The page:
G. V. SHARAPOV. Soviet Trade Unions' International Ties
The article is devoted to the Soviet trade unions' international ties in 1959 - 1965. It is based on extensive factual material illustrating the proletarian solidarity shown by the Soviet trade unions for the struggle waged by the working class in the capitalist countries against imperialism, for improving its social and economic position, for closer unity of the international labour movement, for the promotion of peace and friendship among nations. The author vividly describes the Soviet working people's proletarian solidarity with the national-liberation struggle of the peoples fighting against imperialism, colonialism, and neo-colonialism, the assistance rendered by the Soviet people in developing their national economy. The article shows the close and friendly multilateral ties existing between the trade unions of the U.S.S.R. and the other socialist countries.
O. F. SOLOVYOV. The Soviet Government's Efforts to Promote Peaceful Co-existence with Britain
The article describes the efforts made by Soviet Russia in 1917 - 1918 to normalize relations with Britain and other former allies of Russia. Their official representatives were allowed to carry on their activity on Russia's territory and maintain regular contacts with their governments. The Soviet government, on its part, appointed an official representative to London. Furthering the interests of the allied powers, the Soviet government included in the Russo-German armistice agreement a clause forbidding the transfer of German troops from Russia to the Western Front. Yet the ruling circles of Britain, guided by their selfish interests, began an open struggle against the Soviet state. They refused to recognize Soviet Russia, tried to prevent its withdrawal from the imperialist war, financed the internal counter-revolutionary forces and were making preparations for an armed intervention. Great Britain initiated the plan to divide Russia into spheres of influence. A clause to that effect was inserted in the Anglo-French agreement of December 23, 1917, which was also approved by the U.S.A. The author graphically shows how this policy was actively opposed by the working people of Britain.
P. E. OSIPOVA. Tanganyika Under British Colonial Oppression
The author traces the history of Tanganyika in the period between the first and second world wars. The article examines the so-called indirect administration system. The colonialists artificially maintained and fostered the patriarchal organization in the country, incited enmity and strife among different tribes, bribed tribal chieftains and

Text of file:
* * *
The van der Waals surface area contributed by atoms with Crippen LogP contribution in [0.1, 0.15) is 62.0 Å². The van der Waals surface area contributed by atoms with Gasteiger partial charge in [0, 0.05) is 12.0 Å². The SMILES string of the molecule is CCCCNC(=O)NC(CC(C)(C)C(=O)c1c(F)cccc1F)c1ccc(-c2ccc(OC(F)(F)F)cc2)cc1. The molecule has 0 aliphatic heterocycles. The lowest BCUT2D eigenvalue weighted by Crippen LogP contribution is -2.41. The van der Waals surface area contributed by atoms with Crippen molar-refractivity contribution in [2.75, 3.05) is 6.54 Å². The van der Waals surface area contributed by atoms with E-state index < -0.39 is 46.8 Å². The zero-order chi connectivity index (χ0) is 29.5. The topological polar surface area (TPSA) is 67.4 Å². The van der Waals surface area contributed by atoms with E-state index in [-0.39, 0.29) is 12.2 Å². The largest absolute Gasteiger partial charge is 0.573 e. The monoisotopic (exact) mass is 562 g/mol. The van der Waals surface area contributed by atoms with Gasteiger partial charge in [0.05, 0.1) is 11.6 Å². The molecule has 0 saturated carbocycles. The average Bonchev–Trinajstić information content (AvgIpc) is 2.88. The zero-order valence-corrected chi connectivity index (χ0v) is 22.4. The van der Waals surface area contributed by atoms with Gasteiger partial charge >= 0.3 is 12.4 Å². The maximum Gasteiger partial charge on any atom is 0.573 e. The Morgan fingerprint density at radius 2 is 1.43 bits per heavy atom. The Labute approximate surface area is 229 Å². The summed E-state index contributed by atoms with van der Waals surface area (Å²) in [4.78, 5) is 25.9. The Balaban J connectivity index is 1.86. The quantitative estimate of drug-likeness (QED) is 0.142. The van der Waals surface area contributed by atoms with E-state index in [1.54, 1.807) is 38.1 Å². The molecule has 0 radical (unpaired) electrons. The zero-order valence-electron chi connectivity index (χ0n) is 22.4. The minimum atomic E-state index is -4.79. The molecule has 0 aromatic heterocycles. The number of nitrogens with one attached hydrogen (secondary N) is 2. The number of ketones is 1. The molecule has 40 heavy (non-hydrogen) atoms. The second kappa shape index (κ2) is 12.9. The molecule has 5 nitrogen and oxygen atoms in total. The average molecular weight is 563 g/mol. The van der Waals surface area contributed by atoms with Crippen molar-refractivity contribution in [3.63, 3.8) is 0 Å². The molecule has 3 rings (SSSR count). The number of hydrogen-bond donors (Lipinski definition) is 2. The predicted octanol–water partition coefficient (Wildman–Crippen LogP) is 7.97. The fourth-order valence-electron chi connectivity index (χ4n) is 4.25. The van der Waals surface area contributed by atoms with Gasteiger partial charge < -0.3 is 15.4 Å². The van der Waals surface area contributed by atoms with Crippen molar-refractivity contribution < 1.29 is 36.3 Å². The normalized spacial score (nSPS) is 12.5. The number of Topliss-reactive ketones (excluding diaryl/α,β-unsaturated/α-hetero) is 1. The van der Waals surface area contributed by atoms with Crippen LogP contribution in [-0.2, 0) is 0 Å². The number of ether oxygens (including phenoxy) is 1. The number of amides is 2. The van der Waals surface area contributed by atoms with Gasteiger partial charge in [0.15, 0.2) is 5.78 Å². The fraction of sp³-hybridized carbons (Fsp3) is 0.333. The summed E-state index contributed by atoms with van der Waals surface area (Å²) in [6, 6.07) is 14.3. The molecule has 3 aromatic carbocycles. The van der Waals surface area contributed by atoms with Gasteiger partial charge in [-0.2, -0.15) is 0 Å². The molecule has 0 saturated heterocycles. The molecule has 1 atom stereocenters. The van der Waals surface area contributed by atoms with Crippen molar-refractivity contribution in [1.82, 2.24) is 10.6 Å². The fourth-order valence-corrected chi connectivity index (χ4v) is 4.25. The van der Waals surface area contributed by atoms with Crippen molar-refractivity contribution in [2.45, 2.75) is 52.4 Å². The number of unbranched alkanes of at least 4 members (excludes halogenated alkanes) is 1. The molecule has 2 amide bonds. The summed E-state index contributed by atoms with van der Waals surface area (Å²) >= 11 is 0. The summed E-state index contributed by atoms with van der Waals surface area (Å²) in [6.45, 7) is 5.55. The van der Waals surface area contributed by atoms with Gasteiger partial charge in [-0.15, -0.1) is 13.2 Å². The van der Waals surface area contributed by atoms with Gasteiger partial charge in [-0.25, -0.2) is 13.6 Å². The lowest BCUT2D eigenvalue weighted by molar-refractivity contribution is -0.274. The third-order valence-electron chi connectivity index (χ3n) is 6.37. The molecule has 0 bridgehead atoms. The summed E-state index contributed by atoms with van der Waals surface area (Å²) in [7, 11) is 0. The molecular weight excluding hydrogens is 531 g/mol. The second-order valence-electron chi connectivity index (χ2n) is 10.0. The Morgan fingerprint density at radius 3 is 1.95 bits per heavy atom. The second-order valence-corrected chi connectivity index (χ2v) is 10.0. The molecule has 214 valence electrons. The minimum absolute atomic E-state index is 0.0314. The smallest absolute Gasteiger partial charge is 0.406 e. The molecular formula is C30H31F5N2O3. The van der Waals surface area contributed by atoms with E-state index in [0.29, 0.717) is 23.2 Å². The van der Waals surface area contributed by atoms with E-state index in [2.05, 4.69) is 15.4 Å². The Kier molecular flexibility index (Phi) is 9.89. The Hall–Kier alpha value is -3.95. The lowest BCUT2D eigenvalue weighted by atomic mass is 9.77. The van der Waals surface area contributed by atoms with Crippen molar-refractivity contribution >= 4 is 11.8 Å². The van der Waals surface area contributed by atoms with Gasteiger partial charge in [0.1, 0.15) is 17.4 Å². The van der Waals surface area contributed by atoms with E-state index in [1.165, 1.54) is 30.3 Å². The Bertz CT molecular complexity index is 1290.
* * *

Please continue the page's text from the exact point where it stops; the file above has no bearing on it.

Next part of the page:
expropriated the land belonging to the indigenous population. The author also dwells on the social changes which took place in Tanganyika in the period under review-the appearance of the landless proletariat and the rise of the national bourgeoisie. The British colonialists' predatory policy, the article stresses, was one of the main causes that gave rise to mass popular manifestations against the colonial regime.
P. E. Osipova critically analyzes a number of works by foreign authors devoted to this subject.
M. M. SHEINMAN. The Pontificate of John XXIII
In the short period of his pontificate (1958 - 1963) Pope John XXIII effected a radical turning point in the Vatican's policy, which, in the final analysis, actually amounts to recognition of the vast social changes that have taken place in the world and, to a certain extent, of the need for the Catholic Church to adapt itself to these changes. The author shows that John XXIII pronounced himself in favour of the peaceful co- existence of states with differing social systems, denounced war and appealed for disarmament. While fully subscribing to his predecessors anti-Communist views and notions, John XXIII came out in 1963 for co-operation between Catholics and Communists. John XXIII renounced the traditional frankly hostile attitude towards the socialist countries.
As regards social problems, the author writes, John XXIII remained on the positions of his predecessors. However, his efforts were directed towards modernizing Catholicism and adapting it to the new conditions. This modernization pursued the aim of strengthening the influence of religion and overcoming the crisis of faith. His policy of rapprochement between different churches and religions was designed to achieve the same ends.
In conclusion M. M. Sheinman shows how bitterly the conservatives and "traditionalists" opposed the changes in the Vatican's policy introduced by John XXIII.